Physical Function

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Physical Function Tests (PFTs) were introduced at Visit 5 (1988-92) and included at each subsequent research clinic visit except Visit 12. Participants completed performance-based measurements of lower extremity physical function tasks and grip strength. All tests were administered by trained, certified personnel, with consistent administration and scoring across visits.

Performance-Based Measures

Grip strength was measured for each hand twice using a handheld dynamometer1. The maximum grip  strength (kg) of each hand is provided.  Grip strength was measured with arm bent at a 90 degree angle at the elbow, forearm parallel to the floor, with arm not touching the body. The participant squeezed the dynamometer maximally while lowering the arm during a 3 second count.  Conditions that may interfere with performance were noted (e.g. Heberden’s nodes on 2 or more fingers,  Dupuytren’s contractures, hand pain or weakness, or recent hand/wrist surgery).

Single Chair Stand:  With arms folded and feet flat on floor, participants were asked to stand up from a seated position in a chair.  Ability to complete this move without using their arms was noted.

Timed Chair Stand. With arms folded and feet flat on floor, participants were asked to stand up straight from a seated position in a chair five times without using their arms and moving as quickly as possible without stopping. Time to completion was recorded in seconds.

Gait Observation Participants ambulated for an examiner and were assessed with respect to limp, shuffle, arm swing and speed.

Tandem Walking. Participants were asked to walk heel to toe in close succession for six steps. Participants were scored based on number of steps successfully performed.  If participant initially had difficulty, but was able to perform the test, this was indicated in the scoring.

Timed “Up and Go” Test (3 meter). Participants were asked to stand up from a seated position in an arm chair, walk to specified point 3 meters distance, turn around walk back and sit down. Participants were instructed to walk at their usual pace.  Time to complete was scored in seconds. The task was performed twice.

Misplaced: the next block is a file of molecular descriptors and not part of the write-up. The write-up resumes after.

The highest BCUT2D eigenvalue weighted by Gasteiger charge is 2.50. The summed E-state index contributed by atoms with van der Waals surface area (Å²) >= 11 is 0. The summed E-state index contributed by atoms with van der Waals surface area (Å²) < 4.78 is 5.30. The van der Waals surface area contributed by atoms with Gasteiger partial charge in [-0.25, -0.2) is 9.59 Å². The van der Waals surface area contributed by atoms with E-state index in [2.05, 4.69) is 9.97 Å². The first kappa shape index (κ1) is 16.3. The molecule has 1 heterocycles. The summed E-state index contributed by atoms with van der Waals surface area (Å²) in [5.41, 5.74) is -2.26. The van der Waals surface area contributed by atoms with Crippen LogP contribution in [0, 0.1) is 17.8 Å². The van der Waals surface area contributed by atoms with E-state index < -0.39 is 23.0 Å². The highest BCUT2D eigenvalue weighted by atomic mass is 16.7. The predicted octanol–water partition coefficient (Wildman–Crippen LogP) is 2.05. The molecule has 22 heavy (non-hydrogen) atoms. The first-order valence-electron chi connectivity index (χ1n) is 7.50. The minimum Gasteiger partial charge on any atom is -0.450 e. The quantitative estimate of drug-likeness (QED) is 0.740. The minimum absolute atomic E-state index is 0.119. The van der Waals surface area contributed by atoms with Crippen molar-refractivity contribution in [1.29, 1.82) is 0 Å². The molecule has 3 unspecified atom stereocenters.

One Leg Stand. With shoes removed, participants were asked to stand on one leg for 30 seconds, with eyes open. Each leg was tested. Participants were allowed up to 5 attempts for each leg to reach 30 seconds. Number of attempts and longest number of seconds was recorded.

Nottingham Power Rig2.  Quadriceps strength was measured on the Nottingham Power Rig (University of Nottingham, Nottingham, England) on participants younger than 80 years of age. The explosive power (watts) of the leg in extension was measured by having the participant push the foot against a flat pedal until the leg was fully extended. Participants were asked to complete three trials per leg.

6 Meter Usual Pace.  Time to complete (in seconds) and number of steps was measured as participants walked a 6 meter course at usual pace.  Participants were asked to complete two trials.

20 cm Narrow Walk. Time to complete (in seconds) and number of steps was measured as participants walked a narrow (20 cm wide) 6 meter course at usual pace.  The trial was scored as “unable to assess” if the participant stepped on or outside the line more than twice.  Participants were allowed three attempts. If the first two attempts were successful (2 or fewer deviations from the marked course), the third trial was not administered.

Self-Reported Measures

In addition to the standard questionnaires below, participants were asked whether they ever had a hip replacement prior to administering the Nottingham Power Rig, and were asked about dominant hand and hand issues prior to administering the grip strength test. Participants were also asked about the use of various walking aids.

Functional Status Questionnaire – Participants were asked whether they had difficulty performing typical activities such as walking, going up or down stairs, performing housework, preparing meals, and shopping.

Modified Duke Activity Status Index – In this modified version of the Duke Activity Status Index3,  participants were asked whether they engaged in each of 6 activities and whether it was easy or hard to engage in that activity.

Difficulty with Activities – Participants were asked whether difficulty with specific actions interfered with their usual activity.

Time Spent on Activities – Participants were asked how many hours, in a normal day, they spent on specific activities such as sleeping, napping, sedentary activities, housework, childcare, etc.


  1. Kalyani RR, Kim C, Ferrucci L, Laughlin GA, Kritz-Silverstein D, Kong S, Nan B, Barrett-Connor E. Sex differences in the association of fasting and postchallenge glucose levels with grip strength among older adults: the Rancho Bernardo Study. BMJ Open Diabetes Res Care. 2015;3(1):e000086. doi: 10.1136/bmjdrc-2015-000086.
  2. Bassey EJ, Short AH. A new method for measuring power output in a single leg extension: feasibility, reliability and validity. Eur J Appl Physiol Occup Physiol. 1990;60(5):385–90.
  3. Hltaky MA, Bouineau RE, Higginbotham MB, Lee KL, Mark DB, Califf RM, et al. A brief self-administered questionnaire to determine functional capacity (The Duke Activity Status Index). Am J Cardiol 1989;64:651-4